Reports that majority of shoppers and retailers are rejecting Sh1 and 50 cents coins are, to say the least, unsettling.
Of the eight qualities that economists say an ideal currency should have, coins beat notes in terms of durability and divisibility while notes may only be superior when it comes to portability.
And in an economy such as ours, where majority of the population falls in the low- and middle-income categories, coins should generally be the king of transactions, enabling households to buy.
To be sure, the economy has plenty of low-value coins for that purpose.
Data from the Central Bank of Kenya (CBK) shows that a total of Sh833 million worth of Sh1 coins and Sh137 million worth of 50 cents coins are in circulation.
But, apparently in keeping with the 21st century’s preference for convenience, shoppers are increasingly opting for portability in notes rather than use the bulky coins in transactions.
This has not only rendered nearly Sh1 billion worth of low-value currencies idle but is also fuelling a wave of price increases as retailers set prices in multiples of fives and tens.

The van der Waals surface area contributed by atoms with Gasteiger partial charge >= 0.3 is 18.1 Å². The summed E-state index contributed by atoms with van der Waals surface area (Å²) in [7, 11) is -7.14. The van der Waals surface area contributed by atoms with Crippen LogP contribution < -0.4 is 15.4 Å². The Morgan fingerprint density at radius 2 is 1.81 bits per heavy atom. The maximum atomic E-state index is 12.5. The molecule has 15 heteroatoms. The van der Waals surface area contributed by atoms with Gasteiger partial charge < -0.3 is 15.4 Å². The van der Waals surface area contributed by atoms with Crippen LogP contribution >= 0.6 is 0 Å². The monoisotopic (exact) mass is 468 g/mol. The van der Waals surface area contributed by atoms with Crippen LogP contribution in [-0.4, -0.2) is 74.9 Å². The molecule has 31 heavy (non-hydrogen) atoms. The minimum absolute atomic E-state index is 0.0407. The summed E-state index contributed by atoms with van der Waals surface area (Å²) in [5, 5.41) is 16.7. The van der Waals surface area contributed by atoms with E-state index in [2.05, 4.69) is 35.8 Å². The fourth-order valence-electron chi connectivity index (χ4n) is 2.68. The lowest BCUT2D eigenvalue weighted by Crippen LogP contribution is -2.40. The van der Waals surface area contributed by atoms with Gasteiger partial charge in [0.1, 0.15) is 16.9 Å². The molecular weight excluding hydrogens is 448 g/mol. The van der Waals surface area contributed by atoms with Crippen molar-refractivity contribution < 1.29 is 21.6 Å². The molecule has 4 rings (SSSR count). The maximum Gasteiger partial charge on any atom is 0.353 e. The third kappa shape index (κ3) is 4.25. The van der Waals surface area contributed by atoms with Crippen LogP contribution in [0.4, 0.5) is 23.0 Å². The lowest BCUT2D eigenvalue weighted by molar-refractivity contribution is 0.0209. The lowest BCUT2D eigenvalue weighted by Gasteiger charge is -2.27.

In short, the true weight of the tonnes of Sh1 and 50 cents that Kenyans have stocked in homes, cars and work places are falling heavily on the low-income earners who must buy goods at higher prices.
The middle class is equally affected.
A pump attendant may display a price tag of Sh121 per litre but will force buyer to accept more fuel by paying up to Sh150 or Sh200, simply because these figures are rounded off, not because that is the fuel a customer wants to buy.
A supermarket may have a product valued at Sh497 but ask the buyer to pick up sweets in place of the Sh3 change.
The CBK must find a way of putting back to circulation the nearly Sh1 billion being rendered unusable by shoppers and other outlets.
The regulator ought to consider low-value notes, starting from Sh1 just like the US has $1 notes, to ensure the close to Sh1 billion trapped in Sh1 and 50-cent coins is redeemed.